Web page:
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Senior moments: BG vets can only play the wonder game

Mirror file photso The Bishop Guilfoyle boys basketball team had plenty to cheer about during the 2019-20 season.

Editor’s note: This is the fifth in a series of six feature stories on the high school basketball teams from the Mirror’s coverage area that made it to the PIAA quarterfinals but had their seasons ended by the coronavirus pandemic.

From the moment the final buzzer sounded and Bishop Guilfoyle Catholic didn’t get a shot off down by two to Math, Civics & Sciences in the 2019 PIAA Class 1A boys championship game, the Marauders knew that they had to get back to the title game.

“There was no doubt we were getting back,” BG senior Jessiah Witherspoon said. “We wanted to prove everyone wrong that said we weren’t the same team as last year. We wanted to get back and win it this year.”

It seemed like nothing could stop Bishop Guilfoyle from a second chance at making history.

The District 6 champion Marauders had just rolled to a 19-point win over Clarion in the second round of the PIAA playoffs and were set to play Sto-Rox, a team they scored 100 points against in last year’s playoffs, in the quarterfinals.

That’s when the world basically shut down thanks to the coronavirus pandemic.

“After our last game, we were talking about the coronavirus and cracking some jokes about how it could be our last bus ride,” Bishop Guilfoyle senior Michael Montecalvo said. “When the announcement came down, my mind went right to that conversation, and I was just in shock. It’s terrible that this ended, and it’s really upsetting.”

The end of the season meant the end of the high school careers of four of BG’s five starters — Witherspoon, Montecalvo, Kyle Ruggery and Will Helton.

“They are an incredible group of unselfish players,” Marauders coach Chris Drenning said. “We were very balanced with our scoring, but if any of those guys played on a different team, they could have scored 20 to 25 points a game. They bought into the philosophy that it didn’t matter who scored as long as we scored.”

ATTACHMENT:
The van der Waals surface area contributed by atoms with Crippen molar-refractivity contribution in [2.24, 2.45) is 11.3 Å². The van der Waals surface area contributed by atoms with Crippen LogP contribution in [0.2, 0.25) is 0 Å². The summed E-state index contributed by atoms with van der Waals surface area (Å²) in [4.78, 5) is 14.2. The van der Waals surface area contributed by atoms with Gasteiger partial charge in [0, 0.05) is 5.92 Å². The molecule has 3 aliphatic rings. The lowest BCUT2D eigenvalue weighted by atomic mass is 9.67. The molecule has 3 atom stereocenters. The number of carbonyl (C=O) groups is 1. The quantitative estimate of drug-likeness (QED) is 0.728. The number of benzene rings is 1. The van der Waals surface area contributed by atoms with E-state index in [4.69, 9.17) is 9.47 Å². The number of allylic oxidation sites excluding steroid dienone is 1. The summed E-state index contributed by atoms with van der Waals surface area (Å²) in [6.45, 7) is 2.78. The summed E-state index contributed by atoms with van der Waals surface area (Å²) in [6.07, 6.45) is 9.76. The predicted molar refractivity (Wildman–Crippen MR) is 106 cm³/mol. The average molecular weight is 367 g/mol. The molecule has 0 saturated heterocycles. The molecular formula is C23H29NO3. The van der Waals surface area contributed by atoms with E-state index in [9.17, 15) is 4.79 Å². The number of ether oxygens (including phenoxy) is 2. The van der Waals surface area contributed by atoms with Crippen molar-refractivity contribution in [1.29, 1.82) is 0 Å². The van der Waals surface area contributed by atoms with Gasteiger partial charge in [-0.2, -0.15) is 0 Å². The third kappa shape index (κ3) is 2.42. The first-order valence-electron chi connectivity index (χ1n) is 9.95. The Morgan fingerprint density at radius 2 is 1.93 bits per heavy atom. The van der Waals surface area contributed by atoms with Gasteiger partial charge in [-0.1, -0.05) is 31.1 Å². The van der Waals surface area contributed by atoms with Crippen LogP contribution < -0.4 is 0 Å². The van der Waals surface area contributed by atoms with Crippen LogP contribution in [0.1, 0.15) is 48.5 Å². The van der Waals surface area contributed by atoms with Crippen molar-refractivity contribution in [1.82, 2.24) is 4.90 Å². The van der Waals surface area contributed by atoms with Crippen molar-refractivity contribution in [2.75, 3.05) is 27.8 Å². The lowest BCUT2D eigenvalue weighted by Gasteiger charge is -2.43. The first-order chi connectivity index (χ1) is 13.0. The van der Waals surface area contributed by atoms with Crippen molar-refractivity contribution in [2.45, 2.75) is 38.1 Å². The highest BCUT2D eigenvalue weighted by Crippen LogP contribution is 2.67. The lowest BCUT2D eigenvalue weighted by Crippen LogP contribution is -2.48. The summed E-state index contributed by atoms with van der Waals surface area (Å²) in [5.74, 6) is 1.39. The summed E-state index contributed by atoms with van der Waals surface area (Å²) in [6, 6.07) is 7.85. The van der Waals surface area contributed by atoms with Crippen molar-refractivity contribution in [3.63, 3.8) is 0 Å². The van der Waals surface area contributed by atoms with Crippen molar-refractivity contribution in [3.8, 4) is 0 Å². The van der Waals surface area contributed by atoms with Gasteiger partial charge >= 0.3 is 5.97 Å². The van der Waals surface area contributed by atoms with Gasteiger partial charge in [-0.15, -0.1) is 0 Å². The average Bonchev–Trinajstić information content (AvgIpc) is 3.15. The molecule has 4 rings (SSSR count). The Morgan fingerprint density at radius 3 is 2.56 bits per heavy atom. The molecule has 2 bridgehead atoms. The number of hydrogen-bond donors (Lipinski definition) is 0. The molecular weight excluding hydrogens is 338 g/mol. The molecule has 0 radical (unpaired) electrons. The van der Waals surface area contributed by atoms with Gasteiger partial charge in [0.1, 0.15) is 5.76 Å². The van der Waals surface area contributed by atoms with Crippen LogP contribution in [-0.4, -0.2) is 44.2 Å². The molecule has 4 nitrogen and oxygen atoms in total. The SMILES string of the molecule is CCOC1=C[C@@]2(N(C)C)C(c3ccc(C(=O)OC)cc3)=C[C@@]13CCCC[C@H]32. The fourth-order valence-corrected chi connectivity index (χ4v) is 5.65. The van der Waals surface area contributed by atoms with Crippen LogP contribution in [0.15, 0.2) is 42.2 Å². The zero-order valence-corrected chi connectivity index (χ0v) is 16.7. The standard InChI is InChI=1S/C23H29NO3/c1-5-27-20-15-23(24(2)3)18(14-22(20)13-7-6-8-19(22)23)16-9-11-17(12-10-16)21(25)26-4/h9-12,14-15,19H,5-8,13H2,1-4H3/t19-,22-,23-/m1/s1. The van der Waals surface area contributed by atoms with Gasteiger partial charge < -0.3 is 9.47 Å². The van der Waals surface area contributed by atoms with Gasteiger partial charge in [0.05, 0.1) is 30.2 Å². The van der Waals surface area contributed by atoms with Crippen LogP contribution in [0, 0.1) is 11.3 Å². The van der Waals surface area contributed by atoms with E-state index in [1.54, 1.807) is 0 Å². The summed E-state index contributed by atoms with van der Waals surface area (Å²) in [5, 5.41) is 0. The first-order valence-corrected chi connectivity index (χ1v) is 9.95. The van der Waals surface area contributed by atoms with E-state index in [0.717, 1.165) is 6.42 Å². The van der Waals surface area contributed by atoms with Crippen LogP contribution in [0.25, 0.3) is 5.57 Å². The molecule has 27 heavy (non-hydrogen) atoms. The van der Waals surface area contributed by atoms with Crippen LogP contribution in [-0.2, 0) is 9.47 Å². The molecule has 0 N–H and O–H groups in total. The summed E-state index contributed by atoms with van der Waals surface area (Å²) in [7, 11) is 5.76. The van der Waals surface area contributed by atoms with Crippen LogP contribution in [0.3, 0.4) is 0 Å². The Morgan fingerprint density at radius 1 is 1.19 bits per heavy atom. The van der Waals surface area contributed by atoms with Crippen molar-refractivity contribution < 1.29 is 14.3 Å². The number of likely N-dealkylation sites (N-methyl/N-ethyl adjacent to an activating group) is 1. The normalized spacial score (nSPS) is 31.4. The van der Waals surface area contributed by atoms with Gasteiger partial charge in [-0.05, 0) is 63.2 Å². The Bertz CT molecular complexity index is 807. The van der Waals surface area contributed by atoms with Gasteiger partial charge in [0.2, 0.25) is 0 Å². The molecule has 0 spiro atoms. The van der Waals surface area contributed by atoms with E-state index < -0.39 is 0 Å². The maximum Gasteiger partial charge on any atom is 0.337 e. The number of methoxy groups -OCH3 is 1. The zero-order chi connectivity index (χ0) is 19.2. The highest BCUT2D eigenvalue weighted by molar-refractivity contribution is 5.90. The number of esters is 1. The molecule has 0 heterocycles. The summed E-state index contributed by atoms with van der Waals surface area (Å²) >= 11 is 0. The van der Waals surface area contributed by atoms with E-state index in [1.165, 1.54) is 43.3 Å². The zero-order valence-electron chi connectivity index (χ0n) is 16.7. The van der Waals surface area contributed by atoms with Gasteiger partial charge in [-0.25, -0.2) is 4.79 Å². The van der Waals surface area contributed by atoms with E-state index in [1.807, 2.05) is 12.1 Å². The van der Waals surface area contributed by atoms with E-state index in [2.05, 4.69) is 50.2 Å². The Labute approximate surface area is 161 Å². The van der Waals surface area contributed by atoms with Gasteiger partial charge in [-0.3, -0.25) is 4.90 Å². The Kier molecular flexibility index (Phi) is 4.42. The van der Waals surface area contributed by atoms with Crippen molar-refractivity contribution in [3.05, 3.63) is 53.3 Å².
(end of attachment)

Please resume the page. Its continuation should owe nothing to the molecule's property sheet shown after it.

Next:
Bishop Guilfoyle spent the past year doing everything it could to get another chance at PIAA gold.

“We went to Philadelphia and Pittsburgh and spent all summer going to Greensburg playing games and scrimmaging 6A and 5A teams,” Drenning said. “We did all that in preparation of going back to Hershey.”

On the surface, it appears as though the senior starting quartet were late bloomers, but they didn’t really have the chance to shine early in their careers.

“We didn’t play much before junior year, and we knew that was our time to step up,” Witherspoon said. “We put in a lot of work in the offseason to better ourselves for the team and the school, and it paid off making states last year and having a great season this year.”

Before long, it became clear the senior class was meant to play together.

“Jessiah is a great ballhandler and driver, Kyle is a great shooter, I shoot well and Will shoots well and he’s a good driver,” Montecalvo said. “We all just work so well together, and our games just fit together.”

Drenning was happy with how his team came together defensively down the stretch and said he felt the Marauders had a very good chance at making it back to the PIAA championship game.

“You miss every senior that leaves, but I believe this is the most successful class in the history of Bishop Guilfoyle as far as wins and championships and things like that,” Drenning said. “But as much as I’ll miss them as basketball players, it will be tougher not being around them every day, because they are such a great group of kids.”

Though they didn’t get to finish what they started, the senior class feels like they left a lasting legacy.

“We’ll be remembered,” Witherspoon said. “We were a team that was undersized and nobody looked at as a title contender. We proved that size doesn’t matter, and as long as you have a good team you can achieve whatever you want.”

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